SAN DIEGO — The state of California is recommending that providers pause the administration of a batch of Moderna coronavirus vaccine after a handful of people suffered allergic reactions.
State Epidemiologist Dr. Erica S. Pan made the recommendation Monday.
San Diegan Diana Cannizzo told News 8 she had an allergic reaction to the vaccine after getting it at the Petco Park vaccination super station Wednesday.
"Probably like 10 minutes into the shot I started to feel pain underneath my ear and then my heart was racing," she said. "My tongue has started to swell and become numb."
Cannizzo is a health care worker. She said in the past she has had an anaphylactic reaction to Cipro. She's also allergic to penicillin. After telling the nurses at the site this information, she was directed to another area of the site where she could receive special attention after getting the vaccine.
"I started feeling this kind of hot, hot feeling in my face like in my ear," she said. "I remember looking up at the nurse with tears rolling down my eyes and telling her, you know, 'I'm scared.'"
The nurses gave her Benadryl and then two EpiPen shots. She was then loaded into an ambulance and taken to the hospital. She spent five days recovering.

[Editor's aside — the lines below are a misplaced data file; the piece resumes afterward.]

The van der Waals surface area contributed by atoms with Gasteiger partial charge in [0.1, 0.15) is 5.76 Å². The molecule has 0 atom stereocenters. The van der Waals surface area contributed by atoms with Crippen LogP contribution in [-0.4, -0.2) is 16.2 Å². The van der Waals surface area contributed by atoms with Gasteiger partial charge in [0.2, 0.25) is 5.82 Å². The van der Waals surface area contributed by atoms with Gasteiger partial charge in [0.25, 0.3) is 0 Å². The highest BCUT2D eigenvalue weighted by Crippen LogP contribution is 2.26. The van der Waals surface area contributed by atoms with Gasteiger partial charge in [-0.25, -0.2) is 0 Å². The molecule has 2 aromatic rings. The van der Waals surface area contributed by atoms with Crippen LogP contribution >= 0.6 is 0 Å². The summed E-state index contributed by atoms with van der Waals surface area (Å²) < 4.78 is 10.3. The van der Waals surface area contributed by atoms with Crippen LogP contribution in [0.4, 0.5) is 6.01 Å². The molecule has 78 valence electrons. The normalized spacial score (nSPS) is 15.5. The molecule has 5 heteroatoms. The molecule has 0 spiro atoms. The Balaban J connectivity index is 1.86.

Cannizzo said the CDC contacted her over the weekend as part of the investigation into that lot of Moderna vaccine.
"I did talk with the CDC on Saturday evening. They gave me a call and that was one of my questions. If I had been given a different lot would I have the same reaction? And they don't have that answer," she said.
Dr. Jacob Glanville, CEO of Centivax and an expert in vaccines, was featured in the Netflix docuseries "Pandemic." He says though the CDC investigation is warranted, he points out the Pfizer and Moderna vaccines are extremely effective.
"These vaccines overall look very safe. The effects are pretty good within 14 days of getting your first shot," said Glanville.
When asked what he would say to people worried about getting the vaccine after hearing about a handful of allergic reactions, he said this:
"I would ask them if they drive a car? If you drive a car, crashes happen, but you still drive every day. So keep in mind 70,000 people got the vaccine in the clinical studies and about 10 million [people] or so across the country. This is a handful of cases. You're talking about 20 cases out of 10 million. That's safer than driving a car and having someone rear-end you," he said.
Meanwhile, Cannizzo gave some advice after her experience.
"I feel that people should get their vaccine if they're comfortable getting it," she said. "If they have some sort of underlying allergic reaction like I did or do it's definitely a conversation with their doctor."
Read the full statement released by the state of California about pausing the lot of Moderna vaccine.